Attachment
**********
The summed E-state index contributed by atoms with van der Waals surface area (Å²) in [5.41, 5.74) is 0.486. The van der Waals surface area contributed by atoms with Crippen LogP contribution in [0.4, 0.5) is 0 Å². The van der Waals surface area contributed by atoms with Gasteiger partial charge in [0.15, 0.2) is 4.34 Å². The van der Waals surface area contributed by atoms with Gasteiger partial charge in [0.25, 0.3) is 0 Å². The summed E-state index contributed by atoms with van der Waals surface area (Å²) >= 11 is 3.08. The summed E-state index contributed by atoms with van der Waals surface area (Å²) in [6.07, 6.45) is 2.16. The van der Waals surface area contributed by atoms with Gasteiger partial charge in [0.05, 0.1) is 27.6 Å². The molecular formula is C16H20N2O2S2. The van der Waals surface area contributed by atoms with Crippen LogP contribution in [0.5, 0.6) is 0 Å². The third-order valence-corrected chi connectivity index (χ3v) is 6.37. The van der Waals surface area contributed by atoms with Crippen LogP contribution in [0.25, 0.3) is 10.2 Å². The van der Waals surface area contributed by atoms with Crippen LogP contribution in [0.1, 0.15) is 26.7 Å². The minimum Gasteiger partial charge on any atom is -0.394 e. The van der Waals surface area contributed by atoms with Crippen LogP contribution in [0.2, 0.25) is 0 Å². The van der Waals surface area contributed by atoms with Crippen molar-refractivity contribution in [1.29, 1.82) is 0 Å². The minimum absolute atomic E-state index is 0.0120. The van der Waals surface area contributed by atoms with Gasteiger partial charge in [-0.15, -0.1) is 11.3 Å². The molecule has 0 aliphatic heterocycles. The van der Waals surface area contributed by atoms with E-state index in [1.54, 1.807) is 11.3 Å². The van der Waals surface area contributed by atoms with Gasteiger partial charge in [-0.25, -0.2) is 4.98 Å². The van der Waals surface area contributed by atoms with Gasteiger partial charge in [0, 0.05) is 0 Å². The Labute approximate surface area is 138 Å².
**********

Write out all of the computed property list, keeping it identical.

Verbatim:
The summed E-state index contributed by atoms with van der Waals surface area (Å²) in [5.41, 5.74) is 0.486. The van der Waals surface area contributed by atoms with Crippen LogP contribution in [0.4, 0.5) is 0 Å². The van der Waals surface area contributed by atoms with Gasteiger partial charge in [0.15, 0.2) is 4.34 Å². The van der Waals surface area contributed by atoms with Gasteiger partial charge in [0.25, 0.3) is 0 Å². The summed E-state index contributed by atoms with van der Waals surface area (Å²) >= 11 is 3.08. The summed E-state index contributed by atoms with van der Waals surface area (Å²) in [6.07, 6.45) is 2.16. The van der Waals surface area contributed by atoms with Gasteiger partial charge in [0.05, 0.1) is 27.6 Å². The molecular formula is C16H20N2O2S2. The van der Waals surface area contributed by atoms with Crippen LogP contribution in [0.5, 0.6) is 0 Å². The third-order valence-corrected chi connectivity index (χ3v) is 6.37. The van der Waals surface area contributed by atoms with Crippen LogP contribution in [0.25, 0.3) is 10.2 Å². The van der Waals surface area contributed by atoms with Crippen LogP contribution in [0.1, 0.15) is 26.7 Å². The minimum Gasteiger partial charge on any atom is -0.394 e. The van der Waals surface area contributed by atoms with Crippen LogP contribution in [0.2, 0.25) is 0 Å². The van der Waals surface area contributed by atoms with Crippen molar-refractivity contribution in [1.29, 1.82) is 0 Å². The minimum absolute atomic E-state index is 0.0120. The van der Waals surface area contributed by atoms with Gasteiger partial charge in [-0.15, -0.1) is 11.3 Å². The molecule has 0 aliphatic heterocycles. The van der Waals surface area contributed by atoms with E-state index in [1.54, 1.807) is 11.3 Å². The van der Waals surface area contributed by atoms with Gasteiger partial charge in [-0.25, -0.2) is 4.98 Å². The van der Waals surface area contributed by atoms with Gasteiger partial charge in [0, 0.05) is 0 Å². The Labute approximate surface area is 138 Å².